Lock and load for Devil May Cry 5 with Radeon Software 19.3.1

Okay, gerbils. I promise, this is the last time I'll gush about Devil May Cry 5. It unlocked last night at 11:00pm CST, and having already pre-loaded it on Steam, I promptly … spent all night and morning playing Warframe's new Buried Debt event. However, I intend to dive full-force into Capcom's new game today and spend most of the weekend on it. If you're bored at work and aching to get home and dive in, hold your horses, devil hunters: First, go grab the latest video drivers. We already talked about Nvidia's driver, but AMD has one ready for the game too with the Radeon Software Adrenalin 2019 Edition 19.3.1.

Not a cutscene.

Obviously, the new driver offers game-specific support for Capcom's Devil May Cry 5. If you're a fan of the series, there's a lot to appreciate about the new title. If you're new to the series, don't worry, there's a thorough history video built right into the game's main menu to get you caught up on the story—not that any knowledge of the story is necessary to enjoy the game's high-octane action.

If you're not interested in Devil May Cry 5, you can at least appreciate that this new driver patches over a few potholes. Your changes to your Radeon VII's Radeon Wattman settings should now apply correctly the first time, every time. Video playback should no longer get corrupted dragging Windows' Movies and TV app to an HDR display. Certain monitors (particularly the Acer KG251Q Dbmiipx) should work correctly at 240 Hz on DisplayPort. Lastly, AMD finally fixed up that persistent issue where having a connected display switched off could cause massive mouse lag.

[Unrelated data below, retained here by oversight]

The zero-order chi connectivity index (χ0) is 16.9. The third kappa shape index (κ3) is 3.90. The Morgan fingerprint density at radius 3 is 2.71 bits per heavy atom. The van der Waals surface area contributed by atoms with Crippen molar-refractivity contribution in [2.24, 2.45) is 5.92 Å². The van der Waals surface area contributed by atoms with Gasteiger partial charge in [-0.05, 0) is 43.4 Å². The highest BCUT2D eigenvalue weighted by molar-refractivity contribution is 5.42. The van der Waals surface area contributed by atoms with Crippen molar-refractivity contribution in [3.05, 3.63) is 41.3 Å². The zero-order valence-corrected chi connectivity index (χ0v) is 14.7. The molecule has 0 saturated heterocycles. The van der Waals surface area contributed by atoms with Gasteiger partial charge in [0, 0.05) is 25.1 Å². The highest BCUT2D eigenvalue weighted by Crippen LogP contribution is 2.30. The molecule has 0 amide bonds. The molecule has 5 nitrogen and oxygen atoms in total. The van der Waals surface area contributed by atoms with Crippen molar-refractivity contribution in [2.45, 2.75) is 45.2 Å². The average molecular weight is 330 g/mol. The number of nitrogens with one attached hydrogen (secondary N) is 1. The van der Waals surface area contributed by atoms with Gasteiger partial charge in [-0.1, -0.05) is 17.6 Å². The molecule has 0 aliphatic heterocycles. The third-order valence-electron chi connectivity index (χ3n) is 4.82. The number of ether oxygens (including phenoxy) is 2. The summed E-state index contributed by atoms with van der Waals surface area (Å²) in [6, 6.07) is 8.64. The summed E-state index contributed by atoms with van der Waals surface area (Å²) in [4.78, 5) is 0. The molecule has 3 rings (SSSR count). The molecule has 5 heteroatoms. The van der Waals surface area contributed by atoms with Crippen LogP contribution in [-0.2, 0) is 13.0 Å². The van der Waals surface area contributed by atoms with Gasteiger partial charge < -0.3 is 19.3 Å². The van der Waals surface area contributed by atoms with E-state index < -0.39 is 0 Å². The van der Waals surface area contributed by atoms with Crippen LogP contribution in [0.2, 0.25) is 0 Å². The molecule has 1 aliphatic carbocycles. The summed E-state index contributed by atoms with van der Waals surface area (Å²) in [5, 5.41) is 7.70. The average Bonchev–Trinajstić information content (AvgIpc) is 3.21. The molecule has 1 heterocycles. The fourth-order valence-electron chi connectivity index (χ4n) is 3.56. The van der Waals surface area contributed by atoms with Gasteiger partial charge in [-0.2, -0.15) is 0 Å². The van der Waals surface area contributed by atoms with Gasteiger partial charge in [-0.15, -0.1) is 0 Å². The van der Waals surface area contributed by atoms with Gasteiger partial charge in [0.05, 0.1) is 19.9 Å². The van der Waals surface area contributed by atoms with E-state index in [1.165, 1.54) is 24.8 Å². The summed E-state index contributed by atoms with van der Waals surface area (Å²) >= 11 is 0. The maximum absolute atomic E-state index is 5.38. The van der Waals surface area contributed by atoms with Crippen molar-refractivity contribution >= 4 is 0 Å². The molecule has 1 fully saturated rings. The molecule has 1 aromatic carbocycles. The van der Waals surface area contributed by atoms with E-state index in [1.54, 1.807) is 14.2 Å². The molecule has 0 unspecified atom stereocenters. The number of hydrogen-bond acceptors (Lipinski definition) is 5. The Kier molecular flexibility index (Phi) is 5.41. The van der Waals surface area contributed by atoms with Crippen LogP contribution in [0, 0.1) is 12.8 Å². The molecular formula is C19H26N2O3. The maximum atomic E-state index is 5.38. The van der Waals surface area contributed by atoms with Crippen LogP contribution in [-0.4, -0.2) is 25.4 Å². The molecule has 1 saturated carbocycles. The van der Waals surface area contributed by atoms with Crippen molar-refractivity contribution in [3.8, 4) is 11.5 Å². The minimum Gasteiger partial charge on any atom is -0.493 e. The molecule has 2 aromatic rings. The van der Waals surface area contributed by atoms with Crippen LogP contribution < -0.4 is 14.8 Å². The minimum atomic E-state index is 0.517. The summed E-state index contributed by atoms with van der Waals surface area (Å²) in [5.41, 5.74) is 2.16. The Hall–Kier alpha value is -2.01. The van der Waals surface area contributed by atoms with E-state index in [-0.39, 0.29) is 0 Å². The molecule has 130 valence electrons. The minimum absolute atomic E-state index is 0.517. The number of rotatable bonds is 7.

As with previous drivers, be careful when making changes to Wattman settings in Radeon Overlay, because they may not save. Your mouse cursor may disappear off the top of the screen when you're using a Ryzen Mobile chip with its integrated graphics. Rainbow Six Siege may experience random texture corruption. Attempting to change the memory clock in Wattman on a Radeon VII may stick the memory frequency at 800 MHz. Also, some mobile or hybrid graphics setups may suffer green flickering when you move the mouse over videos playing in a browser.

You can pick up the driver at AMD's download site, as usual. Peruse the release notes if you will, or simply click here to grab the Windows 10 64-bit version.

Comments closed
    • DPete27
    • 5 months ago

    DMC is a good game? Hasn’t been on my radar. Is this a recommended buy?

      • EzioAs
      • 5 months ago

      It’s a genre thing. If stylish, fast-paced hack and slash isn’t your cup of tea, then you might not like it. If you do however, the DMC franchise is one of, if not, the best at it and DMC5 is possibly at the top of the list.

      • RAGEPRO
      • 5 months ago

      EzioAs has the right of it, more or less.

      Devil May Cry essentially created the “stylish action” micro-genre with the release of the first game in 2001. Interestingly, there aren’t that many games in the genre despite almost every single game in it being fantastic. A few other similar games you may have played include God of War (the older series), Ninja Gaiden (the newer series), Darksiders (not the latest game, which is more Souls-ian), NieR: Automata (has more depth), and of course Bayonetta, which is almost literally a DMC game. Unsurprising, given that the creator of Bayonetta is also the original creator of DMC.

      If you aren’t familiar with any of those games, do you even play action games? I’m teasing, of course, but really, DMC has had an enormous influence on the way action games are made. DMC doesn’t have any RPG mechanics, or NPCs, or character customization. It doesn’t have a whole lot in the way of exploration, and while there is an absolute crap-ton of story, most of it is actually in the supplementary materials—the anime, manga, and novels.